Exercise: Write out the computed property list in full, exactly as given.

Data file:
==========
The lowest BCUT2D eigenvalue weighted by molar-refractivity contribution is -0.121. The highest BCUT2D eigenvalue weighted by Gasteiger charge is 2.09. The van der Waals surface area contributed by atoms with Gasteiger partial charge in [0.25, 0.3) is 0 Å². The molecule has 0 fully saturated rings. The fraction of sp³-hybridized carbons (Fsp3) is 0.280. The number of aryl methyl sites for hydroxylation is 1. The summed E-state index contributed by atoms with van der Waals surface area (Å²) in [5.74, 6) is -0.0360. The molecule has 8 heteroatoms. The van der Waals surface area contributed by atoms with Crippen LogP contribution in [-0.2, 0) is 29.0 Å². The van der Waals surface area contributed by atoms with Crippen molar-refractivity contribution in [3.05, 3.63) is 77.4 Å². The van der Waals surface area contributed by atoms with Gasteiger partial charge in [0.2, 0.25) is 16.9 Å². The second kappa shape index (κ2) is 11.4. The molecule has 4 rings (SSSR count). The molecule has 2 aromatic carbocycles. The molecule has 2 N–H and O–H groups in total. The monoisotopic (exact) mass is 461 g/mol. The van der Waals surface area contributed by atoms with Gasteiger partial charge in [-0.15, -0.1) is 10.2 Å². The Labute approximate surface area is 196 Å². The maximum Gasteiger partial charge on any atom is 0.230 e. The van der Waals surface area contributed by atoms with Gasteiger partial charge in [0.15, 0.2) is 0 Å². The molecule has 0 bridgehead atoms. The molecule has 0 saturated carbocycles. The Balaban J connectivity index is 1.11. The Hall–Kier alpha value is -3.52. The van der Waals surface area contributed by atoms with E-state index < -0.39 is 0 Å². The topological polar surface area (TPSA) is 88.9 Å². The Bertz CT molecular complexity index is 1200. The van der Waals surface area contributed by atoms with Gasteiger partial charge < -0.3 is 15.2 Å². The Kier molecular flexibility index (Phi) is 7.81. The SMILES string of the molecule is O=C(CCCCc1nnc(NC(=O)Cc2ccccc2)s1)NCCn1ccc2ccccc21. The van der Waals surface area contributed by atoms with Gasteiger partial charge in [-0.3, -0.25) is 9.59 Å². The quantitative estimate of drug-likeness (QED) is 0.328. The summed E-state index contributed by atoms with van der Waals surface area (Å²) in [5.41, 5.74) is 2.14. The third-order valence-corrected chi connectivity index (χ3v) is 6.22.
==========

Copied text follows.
The lowest BCUT2D eigenvalue weighted by molar-refractivity contribution is -0.121. The highest BCUT2D eigenvalue weighted by Gasteiger charge is 2.09. The van der Waals surface area contributed by atoms with Gasteiger partial charge in [0.25, 0.3) is 0 Å². The molecule has 0 fully saturated rings. The fraction of sp³-hybridized carbons (Fsp3) is 0.280. The number of aryl methyl sites for hydroxylation is 1. The summed E-state index contributed by atoms with van der Waals surface area (Å²) in [5.74, 6) is -0.0360. The molecule has 8 heteroatoms. The van der Waals surface area contributed by atoms with Crippen LogP contribution in [-0.2, 0) is 29.0 Å². The van der Waals surface area contributed by atoms with Crippen molar-refractivity contribution in [3.05, 3.63) is 77.4 Å². The van der Waals surface area contributed by atoms with Gasteiger partial charge in [0.2, 0.25) is 16.9 Å². The second kappa shape index (κ2) is 11.4. The molecule has 4 rings (SSSR count). The molecule has 2 aromatic carbocycles. The molecule has 2 N–H and O–H groups in total. The monoisotopic (exact) mass is 461 g/mol. The van der Waals surface area contributed by atoms with Gasteiger partial charge in [-0.15, -0.1) is 10.2 Å². The Labute approximate surface area is 196 Å². The maximum Gasteiger partial charge on any atom is 0.230 e. The van der Waals surface area contributed by atoms with Gasteiger partial charge in [0.15, 0.2) is 0 Å². The molecule has 0 bridgehead atoms. The molecule has 0 saturated carbocycles. The Balaban J connectivity index is 1.11. The Hall–Kier alpha value is -3.52. The van der Waals surface area contributed by atoms with E-state index < -0.39 is 0 Å². The topological polar surface area (TPSA) is 88.9 Å². The Bertz CT molecular complexity index is 1200. The van der Waals surface area contributed by atoms with Gasteiger partial charge < -0.3 is 15.2 Å². The Kier molecular flexibility index (Phi) is 7.81. The SMILES string of the molecule is O=C(CCCCc1nnc(NC(=O)Cc2ccccc2)s1)NCCn1ccc2ccccc21. The van der Waals surface area contributed by atoms with Gasteiger partial charge in [-0.3, -0.25) is 9.59 Å². The quantitative estimate of drug-likeness (QED) is 0.328. The summed E-state index contributed by atoms with van der Waals surface area (Å²) in [5.41, 5.74) is 2.14. The third-order valence-corrected chi connectivity index (χ3v) is 6.22.